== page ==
In a move that brings the issue of freedom versus safety online to the forefront, New York state Attorney General Mario Cuomo has announced that 3,500 convicted sex offenders have been removed from Facebook and MySpace collectively.
While no one wants to stand up for the kiddie diddlers, it’s a move that makes some (like me, a mother and registered Libertarian) very uncomfortable. I personally don’t want my kids interacting with sex offenders on the internet. And I think the responsibility falls entirely on me and their dad to keep them safe online. Booting the offenders from a legal activity engaged in while they’re not incarcerated is scary- and the fact that as of now all fifty states don’t possess the ability to cast a wide net means that the move is akin to wearing a condom one out of fifty times you have sex. (Excepting population density from the equation.)
Surveillance of private citizens online, even convicted felons, is a scary precedent to be setting. Under the guise of protection, legal patterns can be set significantly affecting your online experience down the road. (And how information transmitted can be used against you.) The sites are privately held, of course, and have the right to decide who uses their service, but this level of collusion with law enforcement can’t be a good thing. Throw in the fact that a crime such as public urination can get one branded as sex offender (as well as crimes committed as a teenager) and the move is further cast into a gray area in which the rights of a citizen after an arrest become murkier.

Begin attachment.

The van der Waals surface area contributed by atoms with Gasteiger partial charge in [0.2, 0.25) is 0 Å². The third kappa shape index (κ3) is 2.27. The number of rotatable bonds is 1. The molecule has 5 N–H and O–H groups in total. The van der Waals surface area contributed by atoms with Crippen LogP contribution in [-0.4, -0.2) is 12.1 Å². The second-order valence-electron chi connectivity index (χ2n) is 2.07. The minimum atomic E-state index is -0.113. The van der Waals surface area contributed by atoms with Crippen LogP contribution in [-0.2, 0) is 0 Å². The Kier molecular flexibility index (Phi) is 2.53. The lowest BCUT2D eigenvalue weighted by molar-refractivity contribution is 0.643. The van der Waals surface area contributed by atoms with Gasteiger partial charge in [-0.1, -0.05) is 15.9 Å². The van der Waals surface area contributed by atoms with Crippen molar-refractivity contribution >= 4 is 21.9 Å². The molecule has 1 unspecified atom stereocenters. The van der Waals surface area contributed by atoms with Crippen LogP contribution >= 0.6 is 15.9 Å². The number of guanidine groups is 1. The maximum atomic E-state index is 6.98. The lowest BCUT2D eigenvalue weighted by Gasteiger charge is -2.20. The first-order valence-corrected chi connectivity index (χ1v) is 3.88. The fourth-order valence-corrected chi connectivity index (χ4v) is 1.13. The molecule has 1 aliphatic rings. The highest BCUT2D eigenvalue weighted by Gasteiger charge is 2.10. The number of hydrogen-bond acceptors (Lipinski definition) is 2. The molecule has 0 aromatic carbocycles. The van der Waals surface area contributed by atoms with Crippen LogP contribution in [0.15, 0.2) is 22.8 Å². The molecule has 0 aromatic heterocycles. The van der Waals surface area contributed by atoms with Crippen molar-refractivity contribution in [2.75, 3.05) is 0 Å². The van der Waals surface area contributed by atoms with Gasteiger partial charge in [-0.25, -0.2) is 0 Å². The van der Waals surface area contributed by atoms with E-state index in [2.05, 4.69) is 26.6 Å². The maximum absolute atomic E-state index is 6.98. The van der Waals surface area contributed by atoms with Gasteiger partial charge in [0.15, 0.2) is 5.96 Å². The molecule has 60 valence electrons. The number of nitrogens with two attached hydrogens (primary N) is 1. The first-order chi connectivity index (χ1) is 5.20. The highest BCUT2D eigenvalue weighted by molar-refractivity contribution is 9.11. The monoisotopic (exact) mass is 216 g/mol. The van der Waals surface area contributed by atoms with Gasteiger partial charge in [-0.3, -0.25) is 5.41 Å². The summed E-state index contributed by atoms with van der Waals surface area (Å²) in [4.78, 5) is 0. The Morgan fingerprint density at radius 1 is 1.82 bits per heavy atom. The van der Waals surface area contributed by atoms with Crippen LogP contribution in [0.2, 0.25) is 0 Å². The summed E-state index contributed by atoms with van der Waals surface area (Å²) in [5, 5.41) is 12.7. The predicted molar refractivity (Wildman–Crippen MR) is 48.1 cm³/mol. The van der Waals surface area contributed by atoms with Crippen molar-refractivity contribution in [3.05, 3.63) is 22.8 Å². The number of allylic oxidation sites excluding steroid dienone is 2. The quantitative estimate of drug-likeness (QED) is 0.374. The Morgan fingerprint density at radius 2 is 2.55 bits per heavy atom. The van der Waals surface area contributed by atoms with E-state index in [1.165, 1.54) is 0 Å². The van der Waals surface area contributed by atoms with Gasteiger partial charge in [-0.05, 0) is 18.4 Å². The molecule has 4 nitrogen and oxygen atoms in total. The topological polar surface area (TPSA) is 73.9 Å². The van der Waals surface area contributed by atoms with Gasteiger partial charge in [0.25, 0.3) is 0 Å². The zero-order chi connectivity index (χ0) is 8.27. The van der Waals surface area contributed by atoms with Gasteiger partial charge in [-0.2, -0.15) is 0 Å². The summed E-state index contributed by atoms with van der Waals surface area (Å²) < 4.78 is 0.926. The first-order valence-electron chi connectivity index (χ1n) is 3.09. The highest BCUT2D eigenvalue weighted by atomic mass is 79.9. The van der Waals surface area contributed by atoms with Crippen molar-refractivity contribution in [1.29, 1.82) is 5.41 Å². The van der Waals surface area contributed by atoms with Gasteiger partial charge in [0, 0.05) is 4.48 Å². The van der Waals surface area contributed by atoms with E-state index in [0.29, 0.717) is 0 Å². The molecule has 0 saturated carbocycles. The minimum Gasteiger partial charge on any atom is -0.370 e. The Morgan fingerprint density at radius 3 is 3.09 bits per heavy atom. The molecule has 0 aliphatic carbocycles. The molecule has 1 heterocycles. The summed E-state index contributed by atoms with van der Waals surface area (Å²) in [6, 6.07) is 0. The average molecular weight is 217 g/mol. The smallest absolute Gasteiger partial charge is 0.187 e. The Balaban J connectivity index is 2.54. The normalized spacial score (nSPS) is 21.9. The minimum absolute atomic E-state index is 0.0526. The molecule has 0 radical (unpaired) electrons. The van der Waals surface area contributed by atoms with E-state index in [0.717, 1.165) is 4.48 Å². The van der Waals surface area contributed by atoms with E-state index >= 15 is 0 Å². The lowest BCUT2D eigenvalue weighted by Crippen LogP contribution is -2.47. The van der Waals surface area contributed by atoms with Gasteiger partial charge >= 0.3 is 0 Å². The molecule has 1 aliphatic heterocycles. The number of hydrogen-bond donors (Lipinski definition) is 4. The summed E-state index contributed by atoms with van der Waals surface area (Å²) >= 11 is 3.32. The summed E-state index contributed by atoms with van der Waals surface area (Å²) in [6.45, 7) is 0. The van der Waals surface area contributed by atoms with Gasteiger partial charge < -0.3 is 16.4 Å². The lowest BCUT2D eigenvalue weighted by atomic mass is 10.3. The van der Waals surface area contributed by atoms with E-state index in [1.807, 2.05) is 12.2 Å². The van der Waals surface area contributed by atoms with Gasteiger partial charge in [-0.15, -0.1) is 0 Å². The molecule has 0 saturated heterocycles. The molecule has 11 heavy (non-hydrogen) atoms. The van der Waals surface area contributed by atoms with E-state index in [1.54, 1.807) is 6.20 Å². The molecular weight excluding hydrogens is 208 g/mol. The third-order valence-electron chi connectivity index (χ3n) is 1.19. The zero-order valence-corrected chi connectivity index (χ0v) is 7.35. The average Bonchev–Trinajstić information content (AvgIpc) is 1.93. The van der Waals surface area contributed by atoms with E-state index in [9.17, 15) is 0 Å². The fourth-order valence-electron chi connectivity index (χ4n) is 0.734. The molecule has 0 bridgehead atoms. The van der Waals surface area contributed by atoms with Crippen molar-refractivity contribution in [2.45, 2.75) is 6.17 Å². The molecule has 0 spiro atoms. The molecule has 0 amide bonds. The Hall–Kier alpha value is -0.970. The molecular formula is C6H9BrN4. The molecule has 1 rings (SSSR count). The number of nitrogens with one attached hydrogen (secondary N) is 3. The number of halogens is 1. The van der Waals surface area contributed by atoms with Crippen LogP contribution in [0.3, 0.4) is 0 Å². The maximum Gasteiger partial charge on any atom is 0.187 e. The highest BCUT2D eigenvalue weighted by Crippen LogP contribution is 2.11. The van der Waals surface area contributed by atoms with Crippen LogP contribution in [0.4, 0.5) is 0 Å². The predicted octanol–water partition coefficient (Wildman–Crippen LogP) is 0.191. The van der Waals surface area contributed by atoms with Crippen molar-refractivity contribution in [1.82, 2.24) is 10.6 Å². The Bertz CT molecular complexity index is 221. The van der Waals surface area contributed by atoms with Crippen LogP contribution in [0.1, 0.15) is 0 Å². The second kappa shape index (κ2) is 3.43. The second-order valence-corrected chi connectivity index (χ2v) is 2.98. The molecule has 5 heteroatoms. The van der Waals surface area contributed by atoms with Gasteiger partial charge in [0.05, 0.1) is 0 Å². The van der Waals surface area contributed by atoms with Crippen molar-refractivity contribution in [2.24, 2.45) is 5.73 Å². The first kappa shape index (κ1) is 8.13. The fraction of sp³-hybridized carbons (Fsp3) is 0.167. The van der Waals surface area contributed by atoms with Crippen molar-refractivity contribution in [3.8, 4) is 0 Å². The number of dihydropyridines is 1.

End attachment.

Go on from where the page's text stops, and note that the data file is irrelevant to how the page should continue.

According the the New York Daily News, affected users include at least three people convicted of sexual crimes against children. Mashable commented on the action, saying:
That said, until we see cases of unjust account termination emerging, it’s certainly good news that the social networks and the states are working effectively to remove dangerous users from their services.
But until we can ascertain that initiatives such as these aren’t impinging on our civil liberties, shouldn’t the state abstain from them? The data used in the sweep was provided by the offenders themselves, and 8,106 registered sex offenders reported their online information to the state.